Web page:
Cold Prey II
Shout Factory // Unrated // $19.97 // April 23, 2013
Review by Rohit Rao | posted April 13, 2013
Highly Recommended
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I rarely expect to enjoy watching a sequel when I haven't seen the original film. When we're talking about a series of slasher films, those expectations sink just a little bit lower. It's not that I hate slashers; quite the opposite. I just haven't seen anything terribly encouraging from the genre in recent times. Well, I guess I just wasn't looking in the right places because Norwegian director Mats Stenberg takes my preconceived notions and blows them to smithereens with his 2008 slasher Cold Prey II (aka Fritt Vilt II).

Despite being a direct sequel to 2006's Cold Prey, screenwriter Thomas Moldestad's story has the decency to start by giving newbies to the series (like myself) a few new characters to latch on to. We're introduced to Camilla (Marthe Snorresdotter Rovik), a doctor at a remote hospital that is due to be closed down in a few days. It's just as well because Camilla just got a tempting job offer in the city. The only question is whether her outdoorsy boyfriend Ole (Kim Wifladt) will gladly follow her there or not. Before they have too much of an opportunity to explore relationship woes, Ole is called off to look into an abandoned car. When he arrives at the scene, he finds Jannicke (Ingrid Bolsų Berdal) roaming the icy roads in a daze. She's covered in blood which she bluntly declares is not her own.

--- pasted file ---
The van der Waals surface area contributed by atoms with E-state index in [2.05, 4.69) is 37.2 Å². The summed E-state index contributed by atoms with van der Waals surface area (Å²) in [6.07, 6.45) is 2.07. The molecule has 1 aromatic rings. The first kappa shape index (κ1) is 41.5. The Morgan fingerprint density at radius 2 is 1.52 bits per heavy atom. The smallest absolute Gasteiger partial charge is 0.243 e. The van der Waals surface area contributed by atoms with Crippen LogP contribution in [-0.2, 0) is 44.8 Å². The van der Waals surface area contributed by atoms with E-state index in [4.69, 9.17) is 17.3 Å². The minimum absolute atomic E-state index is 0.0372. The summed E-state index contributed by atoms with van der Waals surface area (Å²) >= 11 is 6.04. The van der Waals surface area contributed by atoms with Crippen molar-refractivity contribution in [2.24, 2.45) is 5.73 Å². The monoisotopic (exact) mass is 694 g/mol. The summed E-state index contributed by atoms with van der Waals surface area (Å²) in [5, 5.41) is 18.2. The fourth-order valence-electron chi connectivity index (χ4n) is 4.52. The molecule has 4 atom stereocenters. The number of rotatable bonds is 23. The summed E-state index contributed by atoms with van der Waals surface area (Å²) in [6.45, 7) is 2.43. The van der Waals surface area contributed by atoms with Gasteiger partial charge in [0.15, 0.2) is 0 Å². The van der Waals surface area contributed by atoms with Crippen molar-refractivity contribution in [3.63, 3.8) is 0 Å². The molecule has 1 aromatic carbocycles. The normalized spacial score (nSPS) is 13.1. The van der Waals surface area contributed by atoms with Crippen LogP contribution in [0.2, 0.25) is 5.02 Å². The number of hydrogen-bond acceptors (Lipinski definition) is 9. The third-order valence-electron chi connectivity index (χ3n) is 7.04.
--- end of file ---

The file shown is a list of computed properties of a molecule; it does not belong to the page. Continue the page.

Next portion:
As soon as Jannicke enters the film we have our connection back to Cold Prey. In that film Jannicke barely survived the murderous rampage of a killer who claimed the lives of her friends (including her boyfriend). When the cops verify her story by retrieving the bodies of her friends and the killer (who Jannicke put down), they initiate an unfortunate series of events. You see, even though the killer looks dead and doesn't seem to have a pulse, he is very much alive which comes as a rude surprise to the medical examiner in the morgue. Now Jannicke is trapped in the hospital with its staff and the seemingly resurrected killer while a snowstorm rages on outside. Something tells me the big bad man with the axe wants another shot at the one who got away...everyone else is gravy.

You don't have to squint too hard to see the kinship between this film and Halloween II. The lone survivor of the first film being stalked in a hospital setting by an unstoppable's all there. Heck, we even get a Dr. Loomis analogue here who helpfully provides some information regarding the killer's origins which are incredibly creepy. I'm pointing out these similarities merely to highlight the fact that Stenberg and Moldestad have a real appreciation for the sandbox that they are playing in. You don't have to turn the genre on its head in order to impress a horror fan. You just have to approach it with honesty and affection. Everybody involved with Cold Prey II seems to get this because the film really is a fun throwback that pays homage while establishing an identity of its own.